Tropical Biology Section
Cozza, John .
Sex, lies, and begonias: Light and N affect gender in a rainforest herb, Begonia urophylla.
Since they have separate sex flowers on the same plant, monoecious plants may be able to adjust how male or female they are. In the forest at Las Cruces, Costa Rica, individual plants of the understory herb Begonia urophylla were able to adjust their phenotypic bloom gender (the proportion of flowers that were female). Gender was related to plant size and light, but the causes of gender adjustment were uncertain. In the lab, my students and I grew B. urophylla under all combinations of high and low light, high and low N, and high and low P treatments. High light and high N both caused plants to be more female in bloom gender, but P levels had no effect on gender. Under high light, matched leaves of plants grown under high N were greener than the leaves of plants grown under low N, suggesting a possible photosynthetic basis for the N effect on gender. Gender in B. urophylla, which only blooms once a year, may be largely determined by a plantís ability to capture light, and make and store photosynthate, in the marginal conditions of the forest understory.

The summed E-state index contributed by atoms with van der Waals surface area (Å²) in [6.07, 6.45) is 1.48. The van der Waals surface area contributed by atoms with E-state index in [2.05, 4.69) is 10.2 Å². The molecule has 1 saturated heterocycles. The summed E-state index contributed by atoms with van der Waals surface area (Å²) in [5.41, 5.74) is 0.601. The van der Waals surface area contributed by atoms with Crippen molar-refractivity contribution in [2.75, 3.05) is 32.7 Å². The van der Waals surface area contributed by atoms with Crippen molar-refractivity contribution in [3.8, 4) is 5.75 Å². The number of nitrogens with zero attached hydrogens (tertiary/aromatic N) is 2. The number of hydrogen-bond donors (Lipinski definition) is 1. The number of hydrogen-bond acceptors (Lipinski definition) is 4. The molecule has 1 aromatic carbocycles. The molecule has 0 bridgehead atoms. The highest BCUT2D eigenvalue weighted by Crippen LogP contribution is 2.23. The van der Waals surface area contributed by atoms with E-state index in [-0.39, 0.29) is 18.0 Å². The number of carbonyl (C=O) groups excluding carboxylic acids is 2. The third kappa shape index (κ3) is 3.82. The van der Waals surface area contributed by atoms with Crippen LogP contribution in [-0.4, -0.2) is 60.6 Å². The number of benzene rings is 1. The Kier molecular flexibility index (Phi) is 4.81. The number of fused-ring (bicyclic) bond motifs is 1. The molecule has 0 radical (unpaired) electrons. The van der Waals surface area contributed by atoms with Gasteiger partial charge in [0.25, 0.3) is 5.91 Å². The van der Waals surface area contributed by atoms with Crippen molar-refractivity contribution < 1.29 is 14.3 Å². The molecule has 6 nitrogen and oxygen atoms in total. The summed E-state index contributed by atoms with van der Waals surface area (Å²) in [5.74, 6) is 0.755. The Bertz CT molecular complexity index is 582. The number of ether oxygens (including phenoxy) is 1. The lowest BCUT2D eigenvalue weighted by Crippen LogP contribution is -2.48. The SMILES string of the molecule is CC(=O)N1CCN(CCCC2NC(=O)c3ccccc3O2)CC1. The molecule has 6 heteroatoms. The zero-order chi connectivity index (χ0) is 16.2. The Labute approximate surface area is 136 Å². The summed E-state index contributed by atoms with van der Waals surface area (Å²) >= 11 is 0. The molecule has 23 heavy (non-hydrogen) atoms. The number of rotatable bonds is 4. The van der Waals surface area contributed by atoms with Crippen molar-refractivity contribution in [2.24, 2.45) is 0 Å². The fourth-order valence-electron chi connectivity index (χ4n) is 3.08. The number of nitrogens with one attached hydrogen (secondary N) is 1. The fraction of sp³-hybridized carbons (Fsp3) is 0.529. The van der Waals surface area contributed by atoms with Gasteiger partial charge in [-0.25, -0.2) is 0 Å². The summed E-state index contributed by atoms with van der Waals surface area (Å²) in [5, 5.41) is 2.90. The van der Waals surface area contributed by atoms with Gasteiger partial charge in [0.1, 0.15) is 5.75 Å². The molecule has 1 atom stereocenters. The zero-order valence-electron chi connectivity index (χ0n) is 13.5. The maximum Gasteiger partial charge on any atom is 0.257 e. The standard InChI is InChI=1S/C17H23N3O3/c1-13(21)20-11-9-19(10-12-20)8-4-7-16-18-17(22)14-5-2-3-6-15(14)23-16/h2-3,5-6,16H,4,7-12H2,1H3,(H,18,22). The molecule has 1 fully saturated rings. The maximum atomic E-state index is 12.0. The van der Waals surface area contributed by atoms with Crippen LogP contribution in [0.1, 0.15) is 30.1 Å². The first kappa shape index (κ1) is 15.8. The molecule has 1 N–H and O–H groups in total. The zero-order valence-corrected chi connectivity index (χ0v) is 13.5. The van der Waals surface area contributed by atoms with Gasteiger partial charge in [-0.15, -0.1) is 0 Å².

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1 - University of Miami, Department of Biology, 1301 Memorial Drive, Coral Gables, Florida, 33124, USA
environmental sex determination
Presentation Type: Oral Paper:Papers for Sections
Location: Lake Ontario/Hilton
Date: Tuesday, July 10th, 2007
Time: 1:00 PM